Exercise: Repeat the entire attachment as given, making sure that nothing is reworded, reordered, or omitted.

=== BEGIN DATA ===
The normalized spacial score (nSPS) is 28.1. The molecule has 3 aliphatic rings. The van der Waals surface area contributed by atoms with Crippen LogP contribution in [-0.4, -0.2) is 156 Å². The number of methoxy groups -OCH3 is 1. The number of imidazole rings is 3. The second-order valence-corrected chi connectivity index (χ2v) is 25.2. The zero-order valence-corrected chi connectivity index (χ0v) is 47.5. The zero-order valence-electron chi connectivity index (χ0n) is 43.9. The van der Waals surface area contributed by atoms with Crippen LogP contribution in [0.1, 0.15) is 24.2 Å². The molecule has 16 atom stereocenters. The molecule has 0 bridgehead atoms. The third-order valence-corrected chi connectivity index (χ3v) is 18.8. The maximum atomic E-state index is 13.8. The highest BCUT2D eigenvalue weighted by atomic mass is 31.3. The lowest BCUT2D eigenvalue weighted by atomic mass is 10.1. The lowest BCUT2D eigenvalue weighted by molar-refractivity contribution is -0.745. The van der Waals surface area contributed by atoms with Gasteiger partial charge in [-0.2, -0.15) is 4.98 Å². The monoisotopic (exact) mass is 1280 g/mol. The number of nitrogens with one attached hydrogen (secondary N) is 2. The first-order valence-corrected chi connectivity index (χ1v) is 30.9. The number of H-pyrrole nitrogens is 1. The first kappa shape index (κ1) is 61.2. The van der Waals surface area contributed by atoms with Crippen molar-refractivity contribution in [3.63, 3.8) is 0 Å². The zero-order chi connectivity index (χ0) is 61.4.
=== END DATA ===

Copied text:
The normalized spacial score (nSPS) is 28.1. The molecule has 3 aliphatic rings. The van der Waals surface area contributed by atoms with Crippen LogP contribution in [-0.4, -0.2) is 156 Å². The number of methoxy groups -OCH3 is 1. The number of imidazole rings is 3. The second-order valence-corrected chi connectivity index (χ2v) is 25.2. The zero-order valence-corrected chi connectivity index (χ0v) is 47.5. The zero-order valence-electron chi connectivity index (χ0n) is 43.9. The van der Waals surface area contributed by atoms with Crippen LogP contribution in [0.1, 0.15) is 24.2 Å². The molecule has 16 atom stereocenters. The molecule has 0 bridgehead atoms. The third-order valence-corrected chi connectivity index (χ3v) is 18.8. The maximum atomic E-state index is 13.8. The highest BCUT2D eigenvalue weighted by atomic mass is 31.3. The lowest BCUT2D eigenvalue weighted by atomic mass is 10.1. The lowest BCUT2D eigenvalue weighted by molar-refractivity contribution is -0.745. The van der Waals surface area contributed by atoms with Gasteiger partial charge in [-0.2, -0.15) is 4.98 Å². The monoisotopic (exact) mass is 1280 g/mol. The number of nitrogens with one attached hydrogen (secondary N) is 2. The first-order valence-corrected chi connectivity index (χ1v) is 30.9. The number of H-pyrrole nitrogens is 1. The first kappa shape index (κ1) is 61.2. The van der Waals surface area contributed by atoms with Crippen molar-refractivity contribution in [3.63, 3.8) is 0 Å². The zero-order chi connectivity index (χ0) is 61.4.